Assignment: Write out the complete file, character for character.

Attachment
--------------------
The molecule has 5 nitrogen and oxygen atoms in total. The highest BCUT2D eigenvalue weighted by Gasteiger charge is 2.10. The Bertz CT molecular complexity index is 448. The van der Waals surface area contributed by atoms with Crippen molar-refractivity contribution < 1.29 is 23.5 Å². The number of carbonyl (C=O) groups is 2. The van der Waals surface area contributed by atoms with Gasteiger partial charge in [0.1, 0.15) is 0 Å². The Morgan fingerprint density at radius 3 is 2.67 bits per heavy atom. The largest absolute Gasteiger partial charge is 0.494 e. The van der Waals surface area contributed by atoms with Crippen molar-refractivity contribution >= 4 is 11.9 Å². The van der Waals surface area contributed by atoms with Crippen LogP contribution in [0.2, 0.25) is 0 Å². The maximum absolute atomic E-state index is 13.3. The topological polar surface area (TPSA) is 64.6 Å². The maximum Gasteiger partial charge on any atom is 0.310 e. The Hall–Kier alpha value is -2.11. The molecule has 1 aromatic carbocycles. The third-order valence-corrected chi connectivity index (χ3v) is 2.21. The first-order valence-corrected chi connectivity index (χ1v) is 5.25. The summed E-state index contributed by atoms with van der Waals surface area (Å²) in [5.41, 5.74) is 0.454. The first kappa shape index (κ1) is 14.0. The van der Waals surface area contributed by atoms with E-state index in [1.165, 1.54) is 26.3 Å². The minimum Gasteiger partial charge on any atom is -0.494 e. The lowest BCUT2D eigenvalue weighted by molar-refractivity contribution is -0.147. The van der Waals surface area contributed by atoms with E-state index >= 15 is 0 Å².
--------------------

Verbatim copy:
The molecule has 5 nitrogen and oxygen atoms in total. The highest BCUT2D eigenvalue weighted by Gasteiger charge is 2.10. The Bertz CT molecular complexity index is 448. The van der Waals surface area contributed by atoms with Crippen molar-refractivity contribution < 1.29 is 23.5 Å². The number of carbonyl (C=O) groups is 2. The van der Waals surface area contributed by atoms with Gasteiger partial charge in [0.1, 0.15) is 0 Å². The Morgan fingerprint density at radius 3 is 2.67 bits per heavy atom. The largest absolute Gasteiger partial charge is 0.494 e. The van der Waals surface area contributed by atoms with Crippen molar-refractivity contribution >= 4 is 11.9 Å². The van der Waals surface area contributed by atoms with Crippen LogP contribution in [0.2, 0.25) is 0 Å². The maximum absolute atomic E-state index is 13.3. The topological polar surface area (TPSA) is 64.6 Å². The maximum Gasteiger partial charge on any atom is 0.310 e. The Hall–Kier alpha value is -2.11. The molecule has 1 aromatic carbocycles. The third-order valence-corrected chi connectivity index (χ3v) is 2.21. The first-order valence-corrected chi connectivity index (χ1v) is 5.25. The summed E-state index contributed by atoms with van der Waals surface area (Å²) in [5.41, 5.74) is 0.454. The first kappa shape index (κ1) is 14.0. The van der Waals surface area contributed by atoms with E-state index in [1.165, 1.54) is 26.3 Å². The minimum Gasteiger partial charge on any atom is -0.494 e. The lowest BCUT2D eigenvalue weighted by molar-refractivity contribution is -0.147. The van der Waals surface area contributed by atoms with E-state index >= 15 is 0 Å².